Elina Svitolina stuns Iga Swiatek at Wimbledon; Jessica Pegula loses

Top-seeded Iga Swiatek is out of Wimbledon. So, too, is American Jessica Pegula.

Ukrainian wild card Elina Svitolina, who returned to the tour in April after giving birth to her daughter last October, ousted the top-seeded Swiatek on Centre Court 7-5, 6-7 (5), 6-2 on Tuesday to reach the semifinals at the All England Club for the second time in four years.

Pegula's hopes of finally reaching the semifinals of a Grand Slam event were burst after the fourth seed failed to win another game after leading 4-1 lead in the final set against Marketa Vondrousova, a left-handed Czech player who reached the French Open final in 2019.

Svitolina, 28, trailed 4-2 in the opening set and struggled to get her serve going in blustery conditions as Swiatek moved to a 5-3 lead. But after losing the next two points, momentum suddenly swung Svitolina's way as she went on to win 16 of the next 18 points to grab the first set and leave a stunned Swiatek wondering what had gone wrong during a 20-minute break to close the roof.

"Honestly, it's hard for me to, like, point (to) one thing what failed exactly," Swiatek said. "I think Elina was just overall playing aggressively and giving it all in every shot."

The interlude gave Swiatek a chance to reevaluate her tactics, and the four-time major champion fiercely fought to win the second-set tiebreak on an errant backhand by Svitolina.

Svitolina kept believing as she broke for a 2-1 lead in the final set and then was dominant the rest of the way to end Swiatek's 14-match winning streak.

"First of all I'm going to have a beer, probably," Svitolina said during her on-court interview. "At the beginning of the tournament, if someone would tell me that I will be in the semifinal and beating world No. 1, I would just say that they're crazy."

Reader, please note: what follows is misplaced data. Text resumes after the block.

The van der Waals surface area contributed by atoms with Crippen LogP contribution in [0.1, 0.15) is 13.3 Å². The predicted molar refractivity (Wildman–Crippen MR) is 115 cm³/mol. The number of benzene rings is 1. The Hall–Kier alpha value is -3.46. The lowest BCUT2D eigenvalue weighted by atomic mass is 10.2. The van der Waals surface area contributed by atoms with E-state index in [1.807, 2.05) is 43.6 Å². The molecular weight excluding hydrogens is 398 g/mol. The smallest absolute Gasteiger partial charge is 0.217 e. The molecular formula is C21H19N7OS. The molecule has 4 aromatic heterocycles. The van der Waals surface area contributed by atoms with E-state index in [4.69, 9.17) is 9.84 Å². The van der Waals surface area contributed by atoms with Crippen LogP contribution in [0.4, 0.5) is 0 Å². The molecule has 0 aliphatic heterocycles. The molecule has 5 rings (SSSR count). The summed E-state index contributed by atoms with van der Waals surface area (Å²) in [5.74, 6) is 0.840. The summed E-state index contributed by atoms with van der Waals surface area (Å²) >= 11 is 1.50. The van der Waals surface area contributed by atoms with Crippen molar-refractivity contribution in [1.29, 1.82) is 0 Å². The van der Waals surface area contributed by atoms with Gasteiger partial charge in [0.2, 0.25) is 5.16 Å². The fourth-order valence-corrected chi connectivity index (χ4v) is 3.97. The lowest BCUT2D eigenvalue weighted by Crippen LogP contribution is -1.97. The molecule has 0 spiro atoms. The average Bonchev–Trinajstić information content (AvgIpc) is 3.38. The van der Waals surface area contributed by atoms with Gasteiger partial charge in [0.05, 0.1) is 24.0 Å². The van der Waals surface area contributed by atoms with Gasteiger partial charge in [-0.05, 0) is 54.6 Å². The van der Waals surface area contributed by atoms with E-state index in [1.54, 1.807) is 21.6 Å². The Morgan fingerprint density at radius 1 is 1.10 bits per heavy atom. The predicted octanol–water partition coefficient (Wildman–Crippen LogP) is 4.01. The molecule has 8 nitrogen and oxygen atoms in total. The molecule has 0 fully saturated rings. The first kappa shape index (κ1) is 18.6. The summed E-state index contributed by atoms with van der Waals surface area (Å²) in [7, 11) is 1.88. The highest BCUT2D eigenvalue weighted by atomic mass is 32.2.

Svitolina says she now plays for more important reasons. For her daughter, Skaï, who was born in October. For her country, Ukraine, where a war that began with Russia's invasion in February 2022 continues to this day.

"War made me stronger and also made me mentally stronger," Svitolina said. "Mentally, I don't take difficult situations as, like, a disaster, you know? There are worse things in life. I'm just more calmer.

"Of course, I want to win. I have this motivation, like huge motivation, to come back to the top. But I think having a child -- and war -- made me a different person. I look at the things a bit differently."

It was her seventh career victory against a world No. 1 player, which ranks second among active players to Venus Williams (15).

Svitolina, who became just the third woman to defeat four former major champions in a Grand Slam event, will next face Vondrousova.

"I'm just going to enjoy tonight and then get some treatment, get some massage, much needed and then just regroup and be ready for the next big battle," said Svitolina, who is ranked No. 76 in the world and entered Wimbledon with 100-1 odds to win.

Vondrousova reached the semifinals by winning five straight games in the third set to close the match against Pegula.

"I'm just trying to stay in every game. It can change pretty quickly," Vondrousova said. "She got so much better in the second set. She was pushing me today."

Pegula is now 0-6 in Grand Slam quarterfinals. The 29-year-old American was playing at this stage at Wimbledon for the first time, and her Tuesday continued to go downhill as she and doubles partner Coco Gauff, the No. 2 seeds, lost in the third round to the unseeded duo of Laura Siegemund and Vera Zvonareva 6-3, 6-3.

Vondrousova had won only four matches on grass heading into the tournament at the All England Club, but she has won five in a row on the surface over the last eight days.

"My best result here was second round. It's amazing. I'm just loving grass now," Vondrousova said.

The victory for Vondrousova is her fourth over a seeded player at this year's Wimbledon tournament. She beat No. 12 Veronika Kudermetova in the second round, No. 20 Donna Vekic in the third round and No. 32 Marie Bouzkova in the fourth round.

Pegula was leading 3-1 in the third set when play was suspended so that the roof over No. 1 Court could be closed with rain approaching. Pegula then held serve in the next game to lead 4-1 before Vondrousova took over.

The Associated Press and Reuters contributed to this report.